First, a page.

The Importance of a Fitness Plan
Quick question, if you had to drive to a place you’d never been before, would you use a satnav/GPS? Or would you just start driving and hope for the best? Similarly, if you had to climb a mountain, would you map out your route beforehand? Or would you just get climbing and hope you make it to the top? Unless you’re a little crazy, you’d take the first option both times, right?
The exact same thing applies to your health and fitness goals. You’ve got a destination you want to reach (healthier, fitter, leaner, stronger, sexier) and it makes WAY more sense to have a plan to get there. This article looks at the 3 major reasons why fitness plans are important as well as how detailed your plan needs to be. It also includes some practical examples of fitness plans.
How Detailed Does My Fitness Plan Need to Be?
When most people hear the phrase ‘fitness plan’ they start thinking about 8- and 12-week programs with every exercise, set and rep scheme planned out. And whilst that might be great for some people, it might be completely overwhelming or inappropriate for someone else.
Fundamentally, a fitness plan can be as simple or as complex as you need it to be.
If you’re just starting to exercise for the first time in your life then a good fitness plan might sound like “I’m going to do some form of exercise for 30 minutes, twice per week, for the next month.” Really simple, really flexible, and easy to stick to. On the other hand, if you’re an olympic level athlete your fitness plan might be meticulously planned into multiple excel spreadsheets that track your exercises, intensities, performance levels and a whole other bunch of stuff over days, weeks and months.
Many of us are somewhere in the middle, in which case a somewhat detailed fitness plan which articulates the types of workouts and exercise per week can help keep you heading towards the goal with repeating the same exercise routine too many times.
Why Is It Important to Have a Fitness Plan?
1) Your Fitness Plan is Your Map
As we mentioned at the start of the article, your fitness plan is essentially your map towards where you want to go. If you want to be 1 stone lighter, your fitness plan lays out the general steps needed to lose weight. If you want to be 50% stronger, your fitness plan lays out the general steps to build strength.
With the right fitness plan in place, you know what you need to be focusing on each week in order to move forward. This stops you heading off in the wrong direction and losing sight of your end goal.
2) Fitness Plans Let You Track and Increase Your Progress
The great thing about fitness plans is that they can also be used to track and record your workouts over time, which allows you to properly plan your progressions in order to improve, rather than having no idea what to do next. For example…
Let’s say that you didn’t have a fitness plan and decided to start running in January. You ended up really enjoying it, and now you want to improve in February. The problem is you don’t actually know how many times you went running in January. Was it 4 times? 6 times? You also don’t know much time you spent running each session. 20 minutes? 30 minutes? Nor do you know how many miles you covered each week. Could it have been 5, 10, maybe even 15? With no plan in place and no data recorded, you’ve no idea how to improve.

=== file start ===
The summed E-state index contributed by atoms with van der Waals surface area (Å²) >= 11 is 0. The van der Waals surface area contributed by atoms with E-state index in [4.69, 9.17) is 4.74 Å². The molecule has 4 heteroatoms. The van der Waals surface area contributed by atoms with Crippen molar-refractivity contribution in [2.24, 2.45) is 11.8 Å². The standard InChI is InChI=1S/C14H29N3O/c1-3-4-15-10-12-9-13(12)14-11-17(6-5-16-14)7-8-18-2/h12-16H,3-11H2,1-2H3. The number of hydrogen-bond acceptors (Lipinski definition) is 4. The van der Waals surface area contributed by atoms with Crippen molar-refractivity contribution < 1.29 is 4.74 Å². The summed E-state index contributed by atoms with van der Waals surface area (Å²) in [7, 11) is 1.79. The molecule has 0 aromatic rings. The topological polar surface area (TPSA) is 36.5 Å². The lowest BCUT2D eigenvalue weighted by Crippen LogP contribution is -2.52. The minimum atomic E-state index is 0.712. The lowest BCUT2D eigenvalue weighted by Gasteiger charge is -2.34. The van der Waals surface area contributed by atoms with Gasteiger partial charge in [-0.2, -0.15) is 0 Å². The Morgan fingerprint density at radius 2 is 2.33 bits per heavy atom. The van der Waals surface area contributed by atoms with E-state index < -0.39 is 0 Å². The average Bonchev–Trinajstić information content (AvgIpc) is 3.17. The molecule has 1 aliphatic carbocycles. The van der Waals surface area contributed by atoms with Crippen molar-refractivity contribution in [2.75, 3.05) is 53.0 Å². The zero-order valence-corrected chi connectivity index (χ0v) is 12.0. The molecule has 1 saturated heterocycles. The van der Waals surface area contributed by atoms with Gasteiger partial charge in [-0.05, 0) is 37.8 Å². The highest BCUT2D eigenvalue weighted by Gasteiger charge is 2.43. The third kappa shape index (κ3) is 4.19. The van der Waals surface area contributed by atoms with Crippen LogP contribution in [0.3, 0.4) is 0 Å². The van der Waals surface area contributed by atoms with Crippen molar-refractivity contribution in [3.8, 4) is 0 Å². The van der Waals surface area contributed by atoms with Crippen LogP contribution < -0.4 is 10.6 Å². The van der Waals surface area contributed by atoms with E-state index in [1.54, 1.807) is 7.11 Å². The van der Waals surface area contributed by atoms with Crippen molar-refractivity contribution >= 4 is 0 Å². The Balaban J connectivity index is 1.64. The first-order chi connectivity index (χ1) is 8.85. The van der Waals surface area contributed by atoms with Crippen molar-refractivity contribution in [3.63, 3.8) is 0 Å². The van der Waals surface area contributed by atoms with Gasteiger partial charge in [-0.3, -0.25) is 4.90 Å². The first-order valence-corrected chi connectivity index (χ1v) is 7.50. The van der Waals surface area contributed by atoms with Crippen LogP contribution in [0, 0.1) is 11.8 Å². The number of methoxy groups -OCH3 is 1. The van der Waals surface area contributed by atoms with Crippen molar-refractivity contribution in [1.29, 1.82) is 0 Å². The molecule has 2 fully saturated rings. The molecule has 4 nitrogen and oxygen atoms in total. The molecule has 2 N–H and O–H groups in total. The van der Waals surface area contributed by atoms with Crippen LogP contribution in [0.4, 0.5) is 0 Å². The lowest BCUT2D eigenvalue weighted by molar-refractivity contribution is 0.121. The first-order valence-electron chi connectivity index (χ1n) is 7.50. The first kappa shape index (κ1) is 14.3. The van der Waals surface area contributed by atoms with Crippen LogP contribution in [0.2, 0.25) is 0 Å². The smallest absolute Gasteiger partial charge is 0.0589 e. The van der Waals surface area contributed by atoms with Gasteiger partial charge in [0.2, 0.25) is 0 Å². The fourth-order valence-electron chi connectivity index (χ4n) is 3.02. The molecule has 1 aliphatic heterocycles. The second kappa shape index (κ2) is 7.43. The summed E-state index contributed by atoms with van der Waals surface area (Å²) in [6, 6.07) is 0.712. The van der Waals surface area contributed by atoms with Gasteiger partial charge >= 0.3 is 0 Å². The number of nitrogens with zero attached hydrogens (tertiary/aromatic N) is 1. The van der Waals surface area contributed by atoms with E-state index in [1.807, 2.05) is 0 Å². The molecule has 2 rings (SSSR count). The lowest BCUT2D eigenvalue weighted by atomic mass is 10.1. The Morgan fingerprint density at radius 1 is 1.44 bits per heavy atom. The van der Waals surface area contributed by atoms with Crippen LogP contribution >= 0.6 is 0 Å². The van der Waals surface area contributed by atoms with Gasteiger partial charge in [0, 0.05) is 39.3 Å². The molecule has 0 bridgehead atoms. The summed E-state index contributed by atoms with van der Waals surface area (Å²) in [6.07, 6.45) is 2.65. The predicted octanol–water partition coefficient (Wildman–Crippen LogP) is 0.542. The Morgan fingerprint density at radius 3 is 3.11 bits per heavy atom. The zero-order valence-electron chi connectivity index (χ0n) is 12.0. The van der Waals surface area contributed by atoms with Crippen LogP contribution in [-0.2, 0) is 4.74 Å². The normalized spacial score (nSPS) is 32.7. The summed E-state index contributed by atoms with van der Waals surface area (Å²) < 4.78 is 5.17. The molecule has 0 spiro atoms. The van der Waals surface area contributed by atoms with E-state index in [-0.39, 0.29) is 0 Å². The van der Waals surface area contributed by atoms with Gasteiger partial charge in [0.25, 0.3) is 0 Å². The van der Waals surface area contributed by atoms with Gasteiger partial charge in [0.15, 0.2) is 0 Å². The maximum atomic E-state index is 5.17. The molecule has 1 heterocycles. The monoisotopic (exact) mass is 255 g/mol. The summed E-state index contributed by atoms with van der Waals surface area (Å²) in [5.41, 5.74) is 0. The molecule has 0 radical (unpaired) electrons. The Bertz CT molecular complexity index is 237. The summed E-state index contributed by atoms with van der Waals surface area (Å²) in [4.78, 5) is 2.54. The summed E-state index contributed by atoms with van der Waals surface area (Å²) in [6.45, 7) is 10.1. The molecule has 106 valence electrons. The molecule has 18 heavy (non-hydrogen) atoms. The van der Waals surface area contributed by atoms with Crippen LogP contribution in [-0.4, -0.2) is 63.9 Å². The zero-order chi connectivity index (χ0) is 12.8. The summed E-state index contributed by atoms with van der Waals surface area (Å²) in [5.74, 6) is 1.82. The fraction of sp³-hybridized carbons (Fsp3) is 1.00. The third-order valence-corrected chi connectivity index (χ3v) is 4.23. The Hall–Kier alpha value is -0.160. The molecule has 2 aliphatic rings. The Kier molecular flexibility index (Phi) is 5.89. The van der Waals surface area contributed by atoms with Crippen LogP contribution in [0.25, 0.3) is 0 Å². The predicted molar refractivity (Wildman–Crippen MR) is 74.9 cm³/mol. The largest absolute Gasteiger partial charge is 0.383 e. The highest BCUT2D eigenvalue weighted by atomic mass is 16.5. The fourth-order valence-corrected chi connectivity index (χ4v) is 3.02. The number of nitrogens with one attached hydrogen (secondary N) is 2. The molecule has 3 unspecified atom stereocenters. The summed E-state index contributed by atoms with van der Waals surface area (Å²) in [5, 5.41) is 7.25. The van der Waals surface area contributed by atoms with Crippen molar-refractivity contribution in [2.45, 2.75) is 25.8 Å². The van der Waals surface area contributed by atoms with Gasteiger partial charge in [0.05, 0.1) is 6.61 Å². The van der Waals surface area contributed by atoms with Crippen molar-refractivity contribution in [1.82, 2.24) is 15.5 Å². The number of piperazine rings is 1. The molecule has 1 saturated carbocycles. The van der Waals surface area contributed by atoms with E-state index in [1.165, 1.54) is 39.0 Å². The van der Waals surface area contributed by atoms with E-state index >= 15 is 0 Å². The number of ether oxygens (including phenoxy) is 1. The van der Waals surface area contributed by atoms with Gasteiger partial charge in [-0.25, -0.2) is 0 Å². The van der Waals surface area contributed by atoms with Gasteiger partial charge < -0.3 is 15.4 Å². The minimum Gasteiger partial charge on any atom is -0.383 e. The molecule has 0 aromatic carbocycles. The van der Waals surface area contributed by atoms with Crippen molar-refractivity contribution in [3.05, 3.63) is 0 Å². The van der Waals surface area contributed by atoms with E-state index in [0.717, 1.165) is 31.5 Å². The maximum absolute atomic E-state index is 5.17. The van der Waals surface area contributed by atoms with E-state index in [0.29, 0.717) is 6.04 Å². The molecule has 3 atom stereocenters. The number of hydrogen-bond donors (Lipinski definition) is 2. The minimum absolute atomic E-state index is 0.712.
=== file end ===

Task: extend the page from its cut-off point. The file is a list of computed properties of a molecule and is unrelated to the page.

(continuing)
On the other hand, let’s say that you had a fitness plan, and you know that you ran for 30 minutes twice per week, for a total of 6 miles per week. You could now make a new plan for February, saying something like…
- You will run for 40 minutes twice per week, for a total of 8 miles per week.
- You will run for 30 minutes three times per week, for a total of 9 miles per week.
- You will run slightly faster for 30 minutes twice per week, for a total of 7 miles per week.
So you’ve given yourself loads more options of ways to improve.
3) Fitness Plans Provide Some Accountability
One of the biggest issues most people face with their health and fitness is a lack of consistency. They’re switched on for a few weeks then off for the next. By writing a fitness plan you’re taking the ideas in your brain and making them a reality. You’re saying to yourself that this is exactly what I’m going to do for the next week or month. This gives you some personal accountability.
*Plus, to really supercharge your results, we recommend sharing your fitness plan with friends, family or fellow exercisers. Having other people hold you accountable is a great way to increase your adherence to a training program.
Fitness Plan Examples
Since we’ve already talked about running type fitness plans, let’s go over an example resistance training fitness plan. For this plan, we’re just going have one resistance workout that you aim to improve on each week.
- Bodyweight Squats: 15 reps
- Press Ups on Knees: 15 reps
- Lunges: 20 reps (10 each side)
- Plank: 30 seconds
- Sit-Ups: 15 reps
Week 1: Perform 2 sets of every exercise once per week
Week 2: Perform 3 sets of every exercise once per week
Week 3: Perform 4 sets of every exercise once per week
Then after you’ve completed your three-week fitness plan you can create your next plan. Some ideas for progression include…
- Performing 3 sets of every exercise twice per week
- Performing more reps for each exercise
- Choosing harder exercises like jump squats or full press-ups
Alternatively, since all of these exercises are found in the Kemtai exercise database, why not let Kemtai do the hard work and planning for you? All you need to do is start by selecting some easier workouts like ‘The Daily Essentials’ (8 minutes long) and then when they get too easy, moving onto harder workouts like ‘Full Body Strength’ (22 minutes).
Whichever option you choose, just remember the importance of having a fitness plan and sticking to it.